31-Year-Old Redhead Reports Her Boss To HR As He Calls Her “Jessica Rabbit”


It’s no big secret that toxic workplaces nowadays are ever-growing. We all experience bad days, weeks even – however, when the stress persists for a prolonged period, chances are that the problem lies within the core of your office, and that’s the higher-ups.


Bullying, yelling, and manipulation remain the best-known tactics used by toxic superiors, and while it’s immensely unpleasant to deal with, there are ways to overcome it. Perhaps creating a network of dependable coworkers can help combat such situations as you advance in the organization, or if your workplace has a reputation for being a gossip-filled high school hallway, keeping to yourself and concentrating on vital tasks until you can find a new position could also do the trick.


All of that, though, is only the tip of the iceberg, and the real trouble comes when one begins to feel unsafe at the place that most would consider their second home. The Radio 5 live survey, which was conducted back in 2017 and included 2,031 British adults, revealed that “37% of all those asked – 53% of women and 20% of men – said they had experienced sexual harassment, ranging from inappropriate comments to actual sexual assaults, at work or a place of study.”


Sexual harassment in the workplace is hardly a new phenomenon, and to this day, people still endure its damaging effects. Victims are ashamed, believe they’re to blame, or, in some cases, fail to recognize that they’ve been assaulted at all. And oh boy, does this netizen have a story to tell.


More info: Reddit


Rising above a dysfunctional workplace is never easy, especially when HR fails to recognize the severity of your issue



Image credits: sylvar (not the actual photo)


AITA for reporting my boss over a nickname?” – This woman took to one of Reddit’s well-known communities, pondering whether she’s a jerk for reporting her superior to HR after learning that he gave her a provocative moniker inspired by an animation character renowned for her good looks. The post has managed to receive 14.6K upvotes and 1.6K comments discussing the boss’s inappropriate and downright creepy behavior.


Woman asks online if she was wrong to report her boss to HR over a “Jessica Rabbit” nickname





Image credits: NotJezzFRabbit


The woman began her post by unveiling that she’s 31 years old and just started a new job. She works mostly with men, and according to her, the boss is one of those guys who believes that he has that charming personality that all women instantly fall for – whereas, in reality, he has a lot of “dumb” confidence and frequently says inappropriate things, even when the conversation is intended to be about work.


Recently, the OP was chasing after a workmate because he failed to send in a document. When she confronted him, he took his phone to deal with the outstanding task, and that is when the woman noticed that he’d saved her number as “Jessica Rabbit.”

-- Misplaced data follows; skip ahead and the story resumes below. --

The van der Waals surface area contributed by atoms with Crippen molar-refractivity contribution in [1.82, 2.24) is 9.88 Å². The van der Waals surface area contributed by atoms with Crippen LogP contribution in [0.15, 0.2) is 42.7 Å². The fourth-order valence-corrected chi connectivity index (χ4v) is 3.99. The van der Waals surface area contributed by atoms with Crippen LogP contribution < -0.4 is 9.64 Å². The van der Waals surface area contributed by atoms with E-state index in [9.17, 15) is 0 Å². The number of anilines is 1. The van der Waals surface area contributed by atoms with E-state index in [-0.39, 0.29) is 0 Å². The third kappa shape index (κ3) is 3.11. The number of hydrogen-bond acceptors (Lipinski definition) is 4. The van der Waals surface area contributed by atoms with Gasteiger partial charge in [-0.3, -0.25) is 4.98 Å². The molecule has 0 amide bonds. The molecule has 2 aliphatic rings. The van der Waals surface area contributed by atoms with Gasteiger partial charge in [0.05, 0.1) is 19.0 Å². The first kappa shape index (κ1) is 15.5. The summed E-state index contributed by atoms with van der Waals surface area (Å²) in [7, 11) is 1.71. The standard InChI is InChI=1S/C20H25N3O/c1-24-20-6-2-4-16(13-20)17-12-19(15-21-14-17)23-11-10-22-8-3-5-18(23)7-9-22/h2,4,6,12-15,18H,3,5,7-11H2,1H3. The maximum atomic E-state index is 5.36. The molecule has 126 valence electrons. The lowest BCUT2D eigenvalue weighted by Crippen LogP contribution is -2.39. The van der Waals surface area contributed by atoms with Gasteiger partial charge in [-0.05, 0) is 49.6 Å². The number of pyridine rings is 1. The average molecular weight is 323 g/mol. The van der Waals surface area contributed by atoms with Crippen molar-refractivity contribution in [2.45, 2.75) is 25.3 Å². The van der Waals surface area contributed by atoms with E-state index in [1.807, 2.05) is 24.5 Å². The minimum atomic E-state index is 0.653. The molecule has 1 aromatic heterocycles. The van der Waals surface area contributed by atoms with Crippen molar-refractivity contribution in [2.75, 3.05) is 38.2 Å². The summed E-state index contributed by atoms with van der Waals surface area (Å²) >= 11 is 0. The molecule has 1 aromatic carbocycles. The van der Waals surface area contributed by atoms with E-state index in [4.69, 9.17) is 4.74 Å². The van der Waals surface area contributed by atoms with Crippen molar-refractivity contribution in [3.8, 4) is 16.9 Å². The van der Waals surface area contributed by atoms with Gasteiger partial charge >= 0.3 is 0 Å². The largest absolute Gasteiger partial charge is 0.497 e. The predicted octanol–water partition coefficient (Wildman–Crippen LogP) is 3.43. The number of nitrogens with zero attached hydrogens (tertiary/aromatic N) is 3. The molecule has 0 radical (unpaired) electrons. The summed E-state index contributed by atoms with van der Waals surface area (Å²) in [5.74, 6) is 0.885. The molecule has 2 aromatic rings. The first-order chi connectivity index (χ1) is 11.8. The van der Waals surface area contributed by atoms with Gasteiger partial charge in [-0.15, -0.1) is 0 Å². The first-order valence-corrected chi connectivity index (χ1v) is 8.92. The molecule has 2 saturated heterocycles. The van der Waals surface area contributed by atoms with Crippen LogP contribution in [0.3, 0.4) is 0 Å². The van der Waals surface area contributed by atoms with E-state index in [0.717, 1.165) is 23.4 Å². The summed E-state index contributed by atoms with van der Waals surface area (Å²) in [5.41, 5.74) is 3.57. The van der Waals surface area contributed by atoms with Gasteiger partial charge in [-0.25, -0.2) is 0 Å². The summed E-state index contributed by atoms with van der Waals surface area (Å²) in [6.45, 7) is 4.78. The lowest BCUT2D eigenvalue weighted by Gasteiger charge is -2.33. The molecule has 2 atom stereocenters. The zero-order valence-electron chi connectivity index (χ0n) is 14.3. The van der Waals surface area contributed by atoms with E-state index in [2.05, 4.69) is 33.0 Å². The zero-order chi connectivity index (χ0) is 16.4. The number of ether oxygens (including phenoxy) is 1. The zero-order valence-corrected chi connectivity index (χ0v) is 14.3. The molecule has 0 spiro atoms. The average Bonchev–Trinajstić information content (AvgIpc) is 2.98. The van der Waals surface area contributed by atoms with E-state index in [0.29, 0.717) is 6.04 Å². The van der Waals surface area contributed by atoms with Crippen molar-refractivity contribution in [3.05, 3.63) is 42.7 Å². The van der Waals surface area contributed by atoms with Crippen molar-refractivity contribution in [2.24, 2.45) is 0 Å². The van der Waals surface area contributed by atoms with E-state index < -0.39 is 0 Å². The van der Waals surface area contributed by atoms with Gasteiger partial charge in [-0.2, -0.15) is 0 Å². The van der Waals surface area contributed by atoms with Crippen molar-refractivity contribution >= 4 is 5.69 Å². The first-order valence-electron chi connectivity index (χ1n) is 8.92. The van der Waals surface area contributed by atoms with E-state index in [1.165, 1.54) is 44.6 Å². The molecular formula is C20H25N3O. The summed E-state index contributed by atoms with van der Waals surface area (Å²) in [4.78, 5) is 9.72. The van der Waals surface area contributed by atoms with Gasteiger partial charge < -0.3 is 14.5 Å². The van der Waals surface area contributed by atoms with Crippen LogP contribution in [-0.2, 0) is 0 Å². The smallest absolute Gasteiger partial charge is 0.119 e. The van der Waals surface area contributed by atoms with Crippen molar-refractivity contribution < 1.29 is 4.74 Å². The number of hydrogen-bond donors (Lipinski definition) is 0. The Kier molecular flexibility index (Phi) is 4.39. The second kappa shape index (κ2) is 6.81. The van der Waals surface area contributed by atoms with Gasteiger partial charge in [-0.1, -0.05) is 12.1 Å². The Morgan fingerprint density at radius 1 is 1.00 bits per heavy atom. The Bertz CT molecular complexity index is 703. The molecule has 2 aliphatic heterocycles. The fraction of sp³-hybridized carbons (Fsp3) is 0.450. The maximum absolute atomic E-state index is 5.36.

Image credits: NotJezzFRabbit


Needless to say, she decided to address the issue immediately. The guy was shocked and only uttered “I’m sorry,” yet the woman didn’t let it slide and interrogated him until he confessed that the boss always calls her “Jessica Rabbit.” Now, the OP is indeed a redhead, but it’s fairly obvious that nobody would want to be compared to a hyper-sexualized cartoon character, let alone at one’s workplace.


As soon as her higher-up entered the office, the woman confronted him; but, surprise, surprise, his answer was just as troubling as the nickname itself. When the OP requested he drop it since it made her feel uncomfortable, the guy claimed that it was intended to be taken as a compliment. Of course, she took none of it and stormed out.





Image credits: NotJezzFRabbit


The woman went to HR to make a formal complaint. The representative agreed to process it, but she also said that it was useless as the “boss is just like that.” The OP then argued that she doesn’t condone such behavior and needs a warrant to stop.


Since that time, her boss has stopped speaking with her, and her colleagues think that she’s “way too dramatic” and are hesitant to speak out for fear of her misrepresenting what they say.



Image credits: Mark Ordonez (not the actual photo)


The author chose to provide additional commentary because the post has drawn a lot of attention. She sent HR an email, requesting details regarding their lack of action in writing, but received no reply. The woman eventually hired a lawyer, who promptly issued a stern legal email, and she is still waiting for a response. However, on a good note, the colleague who saved her information as “Jessica Rabbit” apologized and offered to support her if HR requested testimony (or if a lawsuit were to be filed).


What do you think about this situation?


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